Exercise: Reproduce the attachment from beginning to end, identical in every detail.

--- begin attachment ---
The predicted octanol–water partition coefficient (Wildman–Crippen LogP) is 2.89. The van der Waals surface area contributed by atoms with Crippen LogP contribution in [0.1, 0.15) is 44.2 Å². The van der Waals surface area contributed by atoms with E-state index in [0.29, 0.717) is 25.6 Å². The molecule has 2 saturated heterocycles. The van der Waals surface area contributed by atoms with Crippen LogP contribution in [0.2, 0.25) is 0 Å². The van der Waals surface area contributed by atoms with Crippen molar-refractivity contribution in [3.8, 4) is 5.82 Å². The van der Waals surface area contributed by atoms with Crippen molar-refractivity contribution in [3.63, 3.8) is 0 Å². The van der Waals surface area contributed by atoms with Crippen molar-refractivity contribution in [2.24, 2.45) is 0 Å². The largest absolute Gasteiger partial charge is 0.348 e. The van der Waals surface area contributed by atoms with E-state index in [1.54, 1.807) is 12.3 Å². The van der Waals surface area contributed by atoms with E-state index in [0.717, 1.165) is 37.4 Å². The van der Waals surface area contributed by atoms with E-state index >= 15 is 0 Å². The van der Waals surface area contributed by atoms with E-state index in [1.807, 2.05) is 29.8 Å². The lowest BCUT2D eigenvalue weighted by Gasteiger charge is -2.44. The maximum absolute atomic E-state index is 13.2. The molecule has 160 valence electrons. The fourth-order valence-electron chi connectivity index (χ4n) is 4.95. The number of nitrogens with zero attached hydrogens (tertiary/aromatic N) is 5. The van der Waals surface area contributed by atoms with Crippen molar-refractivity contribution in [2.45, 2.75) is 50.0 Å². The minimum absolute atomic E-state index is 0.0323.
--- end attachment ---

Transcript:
The predicted octanol–water partition coefficient (Wildman–Crippen LogP) is 2.89. The van der Waals surface area contributed by atoms with Crippen LogP contribution in [0.1, 0.15) is 44.2 Å². The van der Waals surface area contributed by atoms with E-state index in [0.29, 0.717) is 25.6 Å². The molecule has 2 saturated heterocycles. The van der Waals surface area contributed by atoms with Crippen LogP contribution in [0.2, 0.25) is 0 Å². The van der Waals surface area contributed by atoms with Crippen molar-refractivity contribution in [3.8, 4) is 5.82 Å². The van der Waals surface area contributed by atoms with Crippen molar-refractivity contribution in [3.63, 3.8) is 0 Å². The van der Waals surface area contributed by atoms with Crippen molar-refractivity contribution in [2.24, 2.45) is 0 Å². The largest absolute Gasteiger partial charge is 0.348 e. The van der Waals surface area contributed by atoms with E-state index in [1.54, 1.807) is 12.3 Å². The van der Waals surface area contributed by atoms with E-state index in [0.717, 1.165) is 37.4 Å². The van der Waals surface area contributed by atoms with E-state index >= 15 is 0 Å². The van der Waals surface area contributed by atoms with E-state index in [1.807, 2.05) is 29.8 Å². The lowest BCUT2D eigenvalue weighted by Gasteiger charge is -2.44. The maximum absolute atomic E-state index is 13.2. The molecule has 160 valence electrons. The fourth-order valence-electron chi connectivity index (χ4n) is 4.95. The number of nitrogens with zero attached hydrogens (tertiary/aromatic N) is 5. The van der Waals surface area contributed by atoms with Crippen molar-refractivity contribution in [2.45, 2.75) is 50.0 Å². The minimum absolute atomic E-state index is 0.0323.